This system will allow the Department -- in partnership with states, freight rail, and private companies -- to identify corridors for the construction of world-class high-speed rail, while raising speeds on existing rail lines and providing crucial planning and resources to communities who want to join the national high-speed rail network. With rail ridership reaching all-time highs in many areas of the country during 2010, these investments will ensure that more Americans have the option of taking a train to reach their destination.
"In America, we pride ourselves on dreaming big and building big," said Secretary of Transportation Ray LaHood. "This historic investment in America's high-speed rail network keeps us on track toward economic opportunity and competitiveness in the 21st century. It's an investment in tomorrow that will create manufacturing, construction, and operations jobs today."
This long term commitment builds on the $10.5 billion down payment the Obama Administration already devoted to a national high-speed rail system -- including $8 billion of Recovery Act funds and $2.5 billion from the 2010 budget. These investments are already paying economic dividends in places like Brunswick, Maine, where construction workers are laying track that will provide the first rail service since the 1940s from Brunswick to Portland to Boston. Private dollars are also gravitating toward Brunswick's station neighborhood, as investors have financed a number of businesses and residential condos, a new movie theatre, a new 60 room hotel, and a 21st century health clinic. Similar high-speed and intercity passenger rail projects across the country will create jobs not only in our manufacturing sector, but also in the small businesses that open near modernized train stations. They will connect large metropolitan communities and economies through a safe, convenient, and reliable transportation alternative. They will ease congestion on our roads and at our airports. And they will reduce our reliance on oil as well as our carbon emissions.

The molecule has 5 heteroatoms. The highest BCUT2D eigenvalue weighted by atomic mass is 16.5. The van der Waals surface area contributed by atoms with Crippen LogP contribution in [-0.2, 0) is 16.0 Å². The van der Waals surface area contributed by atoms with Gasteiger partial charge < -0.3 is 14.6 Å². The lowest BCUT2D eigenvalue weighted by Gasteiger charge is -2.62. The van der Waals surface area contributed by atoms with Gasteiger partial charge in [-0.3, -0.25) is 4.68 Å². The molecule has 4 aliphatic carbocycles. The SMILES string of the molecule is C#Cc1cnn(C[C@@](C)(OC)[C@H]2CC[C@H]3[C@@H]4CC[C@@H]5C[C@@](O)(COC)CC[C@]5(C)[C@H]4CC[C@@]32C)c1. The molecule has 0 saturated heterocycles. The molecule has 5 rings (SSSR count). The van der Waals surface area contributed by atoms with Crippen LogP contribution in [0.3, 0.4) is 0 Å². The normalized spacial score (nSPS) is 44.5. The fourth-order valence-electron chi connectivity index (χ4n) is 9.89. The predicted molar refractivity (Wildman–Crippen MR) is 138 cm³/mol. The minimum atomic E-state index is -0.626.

By clarifying the long-term federal role in passenger rail, this six-year program will provide states and cities with the certainty they need to make long-term transportation plans for their communities. It will provide businesses the confidence they need to hire American workers. Strong Buy American requirements will create tens of thousands of middle-class jobs in construction, manufacturing, and rail operations. And the proposal will open the door to new public-private partnerships, and attract significant private investment in developing and operating passenger rail corridors.
The proposal announced today by the Vice President also streamlines the Department of Transportation's rail programs, making it simpler for states, cities, and private companies to apply for grants and loans. For the first time, all high speed and intercity passenger rail programs will be consolidated into two new accounts: a $4 billion account for network development, focused on building new infrastructure, stations, and equipment; and a $4 billion account for system preservation and renewal, which will maintain state of good repair on Amtrak and other publicly-owned assets, bring stations into Americans with Disabilities Act compliance, and provide temporary operating support to crucial state corridors while the full system is being built and developed.